New York Political Boss Basil Paterson Passes And Electeds Respond

basil_paterson_faAP reports that Basil Paterson, a longtime New York political powerhouse and the father of former Gov. David Paterson, has died, his family said Thursday. He was 87.

Paterson died at 10 p.m. Wednesday at Mount Sinai Hospital, according to a family statement that did not give the cause of death. He would have turned 88 on April 27.

The Democrat served as a state senator, deputy New York City mayor and New York’s first black secretary of state. He was part of the influential “Gang of Four” that included New York City’s first black mayor, David Dinkins, political powerbroker and civil rights activist Percy Sutton, and U.S. Rep. Charles Rangel. They built a power base that made Harlem a launching pad for the state’s black leadership and opened doors for African-American businesses.

“I feel a tremendous personal loss,” Dinkins said. “He was a dear friend for a long time.”

“He did so much for so many of us … He’ll be remembered as a very, very smart guy who cared about his community,” added Dinkins, who said he had visited Paterson at the hospital.

Rangel said Paterson recently had heart surgery and had suffered some health setbacks in the last few years. The congressman said he visited him at the hospital several weeks ago and that he appeared strong as the two spoke about the future of New York and the country.

“I’ve never heard an unkind word about Basil Paterson in the over 60 years that I’ve known him,” Rangel said.

In the 1960s, Paterson served in the state Senate, representing the Upper West Side and Harlem. He gave up his seat in 1970 to run for lieutenant governor, a race he lost. He served briefly as deputy mayor in the Ed Koch administration before being appointed as New York’s secretary of state in 1979, a post he held until 1983. From 1989 to 1995, he served as commissioner of the Port Authority of New York and New Jersey.

Despite Paterson’s extensive list of accomplishments, Rangel said his friend is best known for being “a real decent fellow,” adding that it’s uncommon for a politician and trade union negotiator to have such a gleaming reputation.

“Basil Paterson exemplified a model of public leadership, serving the people of New York with integrity and dedication to make this state a better place,” Gov. Andrew Cuomo said in a statement. “His legacy inspired a new generation of talented public leadership, a legacy his son Gov. David Paterson carried on as governor.”

In later years, Paterson worked at the law firm of Meyer, Suozzi, English & Klein specializing in labor law. He also taught at the State University of New York at New Paltz, Fordham University and Hunter College.

“New York City has lost a progressive giant who committed his life to lifting up others,” Mayor Bill de Blasio said in a statement, adding that he sought Paterson’s advice in the 20 years he worked with him.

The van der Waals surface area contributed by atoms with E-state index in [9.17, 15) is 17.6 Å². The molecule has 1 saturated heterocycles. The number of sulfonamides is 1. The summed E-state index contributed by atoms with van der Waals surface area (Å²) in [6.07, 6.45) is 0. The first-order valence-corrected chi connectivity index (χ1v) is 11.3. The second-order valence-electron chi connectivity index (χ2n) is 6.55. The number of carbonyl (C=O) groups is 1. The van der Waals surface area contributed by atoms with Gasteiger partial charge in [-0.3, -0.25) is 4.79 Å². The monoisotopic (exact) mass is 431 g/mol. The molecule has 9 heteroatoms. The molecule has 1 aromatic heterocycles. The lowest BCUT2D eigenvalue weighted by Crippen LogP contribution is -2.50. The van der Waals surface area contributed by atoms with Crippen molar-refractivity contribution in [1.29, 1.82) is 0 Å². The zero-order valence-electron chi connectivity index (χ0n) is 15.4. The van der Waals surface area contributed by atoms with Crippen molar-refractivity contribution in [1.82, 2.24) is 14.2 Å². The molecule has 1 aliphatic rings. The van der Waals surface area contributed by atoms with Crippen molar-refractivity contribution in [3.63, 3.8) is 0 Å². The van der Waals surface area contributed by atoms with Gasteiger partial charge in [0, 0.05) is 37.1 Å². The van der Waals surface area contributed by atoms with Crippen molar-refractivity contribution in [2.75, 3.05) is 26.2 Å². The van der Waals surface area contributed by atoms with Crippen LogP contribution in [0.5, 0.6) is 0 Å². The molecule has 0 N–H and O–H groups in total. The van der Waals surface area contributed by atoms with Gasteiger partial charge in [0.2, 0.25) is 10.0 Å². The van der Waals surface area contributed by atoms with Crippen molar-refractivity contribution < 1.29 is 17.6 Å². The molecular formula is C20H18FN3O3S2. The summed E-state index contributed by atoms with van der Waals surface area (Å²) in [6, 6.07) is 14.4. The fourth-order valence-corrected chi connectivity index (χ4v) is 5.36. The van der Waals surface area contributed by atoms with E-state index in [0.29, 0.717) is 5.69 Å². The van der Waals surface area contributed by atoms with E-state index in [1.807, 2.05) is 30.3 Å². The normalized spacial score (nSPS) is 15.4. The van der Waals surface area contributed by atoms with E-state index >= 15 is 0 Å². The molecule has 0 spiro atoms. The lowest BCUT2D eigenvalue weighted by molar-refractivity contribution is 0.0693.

“Basil was well known throughout the community as a man of action, as someone who set his mind to accomplishment and always met those goals,” the family’s statement said. “He was a selfless leader and he dedicated his life to making sure others’ lives were better.”

“New York has lost a true giant and a trailblazer,” city Comptroller Scott Stringer said. “Basil was a mentor to many in politics and a tireless fighter for civil rights.”

The state comptroller, Thomas DiNapoli, called Paterson “a powerful advocate for justice.”

The family did not release funeral arrangements.

Here are some others responses:

Gov Coumo response:

“Basil Paterson exemplified a model of public leadership, serving the people of New York with integrity and dedication to make this State a better place. New York will miss him. From his service in the U.S. Army during World War II to breaking barriers to become New York’s first African-American Secretary of State, Basil Paterson put his commitment to this State and our nation first. His legacy inspired a new generation of talented public leadership, a legacy his son Governor David Paterson carried on as Governor. Basil’s spirit will forever be felt in the neighborhoods of Harlem, a community he loved, fought tirelessly for, and called home. We mourn his passing, and on behalf of all New Yorkers, I send my thoughts and prayers to Governor David Paterson and Basil’s entire family.”

Congressman Charles Rangel response:

“I am deeply saddened that my best friend and brother, Basil Paterson, has passed away. No one has ever had an unkind thing to say about Basil – he was a man of great integrity, justice and courage to do what is right.

I am honored and grateful to have known and worked with Basil. Basil Paterson, Percy Sutton, David Dinkins, and I were inseparable and indefatigable in our continuous efforts to make Dr. King’s Dream a reality for all. Each step of the way as he championed Dr. King’s legacy as the state senator, deputy mayor of New York City, and then the Secretary of State of New York, Basil helped pave the path in which anybody, regardless of race, could not only vote, but also hold any public office in the nation.

In everything he did in and out of office, Basil was a pioneer who blazed the trail for a generation of leaders in Harlem, in our city and across the state. Basil broke so many barriers, giving voice to our community in his own special and unforgettable way. My deepest sympathies, thoughts and prayers are with his wife Portia, his sons Governor David Paterson and Daniel, and his grandchildren during this difficult time. We have lost a giant among men.”

 

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